A rather fluffy gauntlet – the report

Response for Nature reports launchedThe Response for Nature report by 26 wildlife organisations in England is unexceptionable and unexceptional.

There is nothing wrong with it and nothing very new or exciting either.  It is the semolina of wildlife reports – you couldn’t really dislike it but I’d be surprised if it’s your favourite.  In fact it’s a bit gruel-like too – rather thin but just maybe good for you.

Such weak fare may be because there is little intellectual leadership in the wildlife NGOs, combined with the fact that when 26 organisations get together the best they can agree on is some feeble lowest common denominator so even the good ideas get watered down.

It’s difficult dealing with a government that is already planning for delivering nature by 2040 rather than meeting the 2020 targets it agreed – but this report gives too much ground away.  If the situation is urgent and dire, which these NGOs say it is, then what is the plan for the next 12 months? And what happens if government doesn’t implement it?  The correct reaction to the government 25-year plan is ‘ You didn’t make the 2010 targets. You aren’t going to meet the 2020 targets. We have no interest in your fiction for 2040 – we aren’t that gullible.  We will slag you off to your electorate every day from now until the next general election unless you come up with a proper plan to attempt to address the urgency of the wildlife crisis.’

When ministers say that they have been ‘challenged’ it almost always means that they are relieved that it wasn’t worse – only when they get stroppy might they be feeling challenged.

What is the toughest thing that wildlife NGOs have done to this government in the past five and a half years? Can you remember any line in the sand? And all the time nature suffers.

With the six million people that support the organisations behind this report the NGOs have considerable power if they mobilise it and use it.  But they don’t.

Defra is arguably the weakest department in Whitehall, with the most uninterested and weakest Secretary of State.  Defra is not the friend of the wildlife NGOs, nor of nature itself – the NGOs should mobilise their membership to go over the heads of the Dire, Egregious, Failing, Risible and Adrift Defra and go straight to MPs and leading politicians. Nature deserves better than this.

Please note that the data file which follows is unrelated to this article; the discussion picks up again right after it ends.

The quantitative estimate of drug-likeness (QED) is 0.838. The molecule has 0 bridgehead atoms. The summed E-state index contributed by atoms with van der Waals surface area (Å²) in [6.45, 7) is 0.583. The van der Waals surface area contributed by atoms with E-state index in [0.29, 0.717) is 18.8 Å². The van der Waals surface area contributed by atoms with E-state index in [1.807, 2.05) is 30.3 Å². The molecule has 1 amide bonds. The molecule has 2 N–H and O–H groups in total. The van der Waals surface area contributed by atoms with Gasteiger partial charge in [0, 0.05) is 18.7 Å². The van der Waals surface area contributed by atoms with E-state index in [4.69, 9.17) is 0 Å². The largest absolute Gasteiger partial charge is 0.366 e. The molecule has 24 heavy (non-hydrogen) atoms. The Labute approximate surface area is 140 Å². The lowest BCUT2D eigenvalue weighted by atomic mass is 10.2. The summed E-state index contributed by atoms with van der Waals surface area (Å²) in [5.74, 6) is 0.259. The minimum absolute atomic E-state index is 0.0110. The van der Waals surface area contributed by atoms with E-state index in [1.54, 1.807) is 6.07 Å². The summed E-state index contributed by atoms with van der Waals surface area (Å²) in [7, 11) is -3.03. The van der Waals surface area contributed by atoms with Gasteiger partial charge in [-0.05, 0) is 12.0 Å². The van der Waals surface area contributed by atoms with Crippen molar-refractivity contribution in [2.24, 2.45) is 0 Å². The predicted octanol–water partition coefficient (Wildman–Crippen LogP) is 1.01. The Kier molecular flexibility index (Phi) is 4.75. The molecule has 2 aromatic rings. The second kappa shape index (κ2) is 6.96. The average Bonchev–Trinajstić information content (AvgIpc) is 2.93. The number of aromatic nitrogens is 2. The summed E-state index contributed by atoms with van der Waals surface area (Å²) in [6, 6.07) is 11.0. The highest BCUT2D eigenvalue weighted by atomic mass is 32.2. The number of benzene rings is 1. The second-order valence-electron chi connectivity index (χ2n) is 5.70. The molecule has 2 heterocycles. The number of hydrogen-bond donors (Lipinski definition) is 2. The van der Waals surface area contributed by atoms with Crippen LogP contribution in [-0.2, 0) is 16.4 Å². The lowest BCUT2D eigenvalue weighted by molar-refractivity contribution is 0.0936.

By Adam Morgan [Public domain], via Wikimedia Commons
By Adam Morgan [Public domain], via Wikimedia Commons
"Bybyhandschuhe 2011 PD 05" by Bin im Garten - Own work (own picture). Licensed under CC BY-SA 3.0 via Wikimedia Commons - https://commons.wikimedia.org/wiki/File:Bybyhandschuhe_2011_PD_05.JPG#/media/File:Bybyhandschuhe_2011_PD_05.JPG
“Bybyhandschuhe 2011 PD 05” by Bin im Garten – Own work (own picture). Licensed under CC BY-SA 3.0 via Wikimedia Commons – https://commons.wikimedia.org/wiki/File:Bybyhandschuhe_2011_PD_05.JPG#/media/File:Bybyhandschuhe_2011_PD_05.JPG
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2 Replies to “A rather fluffy gauntlet – the report”

  1. The statement in the England Response for Nature report that caught my eye is this:

    Saving nature cannot be the job of just one Government department. The 25-year plan to restore biodiversity must be owned and supported across Whitehall.

    To me this approach simply isn't credible. I can't see rival departments that have to compete for scarce resources cooperating to support a plan that they don't own. I speak from bitter experience of managing cross-functional initiatives in a large organisation dominated by big egos!

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  2. Mark,

    Your feelings regarding the 'Response for Nature' event/report very much mirror my own. I simply cannot move myself to being at all inspired by such reports or events any more. We all know that nature is declining, we all know what 'should' be done, but another wildlife report isn't going to force that change.

    Despite coming from a background which was brought up believing whole-heartedly in the conservation movement (and of course I do still support these charities), I do find myself being drawn further towards the grass-roots. I now believe that any meaningful change must come from the bottom up and it is the NGOs' positions to support those movements. Take a look, for example, at the success of Sea Shepherd's recent campaign to halt illegal toothfish poaching in Antarctica. A bunch of volunteers, grass-roots activists, successfully shone a light on the illegal fishing activities. Yes, they engaged in direct action which resulted in one poaching vessel being scuttled by its officers to hide evidence of their activities. But more importantly, they shamed governments into action. Theirs was the pebble that started the landslide.

    I don't know what the answer is, but I do believe that the time for reports and strategies has passed. What we need now is action. The question is, will the current crop of NGOs have the courage to stand up and say “enough is enough”? Will they move themselves to join with and support the grass-roots (supporting your petition would be a good start…!)? Will they realise that conservation is a movement which will continue with or without them?

    If so, they may find that they already have a multitude of supporters ready to unite behind them.

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